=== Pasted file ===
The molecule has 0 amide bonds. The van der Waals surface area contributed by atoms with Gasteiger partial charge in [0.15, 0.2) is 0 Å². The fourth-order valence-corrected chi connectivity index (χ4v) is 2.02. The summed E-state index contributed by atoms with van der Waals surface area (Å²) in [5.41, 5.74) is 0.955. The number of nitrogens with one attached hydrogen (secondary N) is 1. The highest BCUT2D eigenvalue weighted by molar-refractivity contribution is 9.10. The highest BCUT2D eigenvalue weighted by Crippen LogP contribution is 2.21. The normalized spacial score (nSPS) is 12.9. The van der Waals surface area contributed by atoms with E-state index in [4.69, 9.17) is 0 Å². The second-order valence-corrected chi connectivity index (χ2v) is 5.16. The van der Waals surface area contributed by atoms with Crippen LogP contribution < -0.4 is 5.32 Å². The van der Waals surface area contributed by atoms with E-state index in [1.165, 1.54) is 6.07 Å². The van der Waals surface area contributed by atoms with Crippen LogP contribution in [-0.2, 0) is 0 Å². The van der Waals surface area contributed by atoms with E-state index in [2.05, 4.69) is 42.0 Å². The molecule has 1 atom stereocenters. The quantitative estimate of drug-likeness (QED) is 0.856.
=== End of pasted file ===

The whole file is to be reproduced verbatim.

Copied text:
The molecule has 0 amide bonds. The van der Waals surface area contributed by atoms with Gasteiger partial charge in [0.15, 0.2) is 0 Å². The fourth-order valence-corrected chi connectivity index (χ4v) is 2.02. The summed E-state index contributed by atoms with van der Waals surface area (Å²) in [5.41, 5.74) is 0.955. The number of nitrogens with one attached hydrogen (secondary N) is 1. The highest BCUT2D eigenvalue weighted by molar-refractivity contribution is 9.10. The highest BCUT2D eigenvalue weighted by Crippen LogP contribution is 2.21. The normalized spacial score (nSPS) is 12.9. The van der Waals surface area contributed by atoms with E-state index in [4.69, 9.17) is 0 Å². The second-order valence-corrected chi connectivity index (χ2v) is 5.16. The van der Waals surface area contributed by atoms with Crippen LogP contribution < -0.4 is 5.32 Å². The van der Waals surface area contributed by atoms with E-state index in [1.165, 1.54) is 6.07 Å². The van der Waals surface area contributed by atoms with Crippen LogP contribution in [-0.2, 0) is 0 Å². The van der Waals surface area contributed by atoms with E-state index in [2.05, 4.69) is 42.0 Å². The molecule has 1 atom stereocenters. The quantitative estimate of drug-likeness (QED) is 0.856.